Shortly after ordering a campus-wide lockdown, University of Oklahoma officials said Wednesday there was no sign that shots were fired on campus and no reported injuries -- but the brief alert, police response and emergency warnings to shelter in place have become an all-too-common drill at campuses across the nation
"As of this time, no evidence has been found of any shots being fired" on the Norman campus, Catherine F. Bishop, the university's vice president for public affairs, said in a statement. "There are no injuries reported at this time. Both the Norman and OU police departments have very quickly responded as well as emergency personnel. President [David] Boren is at the scene. Normal campus operations have resumed except for Gould Hall where additional checking is continuing."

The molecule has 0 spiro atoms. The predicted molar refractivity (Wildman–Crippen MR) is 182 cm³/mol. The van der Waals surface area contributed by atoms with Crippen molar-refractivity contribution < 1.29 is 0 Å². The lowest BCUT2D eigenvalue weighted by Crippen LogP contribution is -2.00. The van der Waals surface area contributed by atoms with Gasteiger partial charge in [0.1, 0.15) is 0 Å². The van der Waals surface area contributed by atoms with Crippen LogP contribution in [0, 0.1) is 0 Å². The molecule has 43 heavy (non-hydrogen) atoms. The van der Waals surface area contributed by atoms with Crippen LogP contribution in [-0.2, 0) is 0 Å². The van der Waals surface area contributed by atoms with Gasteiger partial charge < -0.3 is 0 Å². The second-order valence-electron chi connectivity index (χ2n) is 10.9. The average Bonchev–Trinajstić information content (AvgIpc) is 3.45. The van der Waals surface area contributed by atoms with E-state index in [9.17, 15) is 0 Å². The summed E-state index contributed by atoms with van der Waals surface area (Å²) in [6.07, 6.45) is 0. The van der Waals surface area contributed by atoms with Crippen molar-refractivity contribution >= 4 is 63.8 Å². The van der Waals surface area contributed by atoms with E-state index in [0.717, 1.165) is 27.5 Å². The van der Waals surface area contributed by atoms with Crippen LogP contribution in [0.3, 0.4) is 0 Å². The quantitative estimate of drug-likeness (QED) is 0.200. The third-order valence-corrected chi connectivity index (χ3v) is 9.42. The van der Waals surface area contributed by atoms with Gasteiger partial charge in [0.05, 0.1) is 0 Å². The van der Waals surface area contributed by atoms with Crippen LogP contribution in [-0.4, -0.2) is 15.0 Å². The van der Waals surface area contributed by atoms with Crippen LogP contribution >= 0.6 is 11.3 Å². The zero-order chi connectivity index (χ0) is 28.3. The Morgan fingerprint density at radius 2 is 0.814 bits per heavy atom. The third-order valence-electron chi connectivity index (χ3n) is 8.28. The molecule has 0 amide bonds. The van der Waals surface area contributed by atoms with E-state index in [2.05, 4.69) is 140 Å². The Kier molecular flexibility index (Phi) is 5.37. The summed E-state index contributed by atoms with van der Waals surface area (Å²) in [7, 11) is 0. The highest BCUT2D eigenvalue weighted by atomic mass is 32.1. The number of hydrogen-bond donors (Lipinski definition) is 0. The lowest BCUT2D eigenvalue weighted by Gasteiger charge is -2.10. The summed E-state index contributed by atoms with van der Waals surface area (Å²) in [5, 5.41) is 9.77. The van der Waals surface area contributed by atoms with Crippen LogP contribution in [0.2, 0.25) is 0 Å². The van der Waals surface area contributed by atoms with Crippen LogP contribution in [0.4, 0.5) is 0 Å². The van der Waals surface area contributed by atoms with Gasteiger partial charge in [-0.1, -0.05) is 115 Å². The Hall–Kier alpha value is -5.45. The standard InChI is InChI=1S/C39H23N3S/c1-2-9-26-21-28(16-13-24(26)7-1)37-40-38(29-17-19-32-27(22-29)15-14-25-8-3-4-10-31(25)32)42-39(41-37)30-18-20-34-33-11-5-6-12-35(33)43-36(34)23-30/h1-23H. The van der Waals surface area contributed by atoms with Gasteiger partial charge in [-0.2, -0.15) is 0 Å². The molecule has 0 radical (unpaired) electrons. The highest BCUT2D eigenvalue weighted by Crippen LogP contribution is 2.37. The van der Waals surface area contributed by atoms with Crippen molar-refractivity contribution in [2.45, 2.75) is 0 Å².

The Oklahoma incident comes one day after a student was fatally shot inside a Purdue University engineering building. A suspect was arrested, and the day ended with a candlelight vigil for the slain student.
Times staff writers Molly Hennessy-Fiske and Matt Pearce reported on the hyper-vigilance and federal requirements that drive school officials throughout the country to readily report and respond to possible threats.
Over the last year, high schools, middle schools and even elementary schools have been crime scenes. Many students who arrive at college campuses today are familiar with lockdown drills, The Times reported.
College police chiefs note that federal law requires them to promptly notify campus communities of possible threats, sometimes before investigators have time to learn whether the threats are credible.
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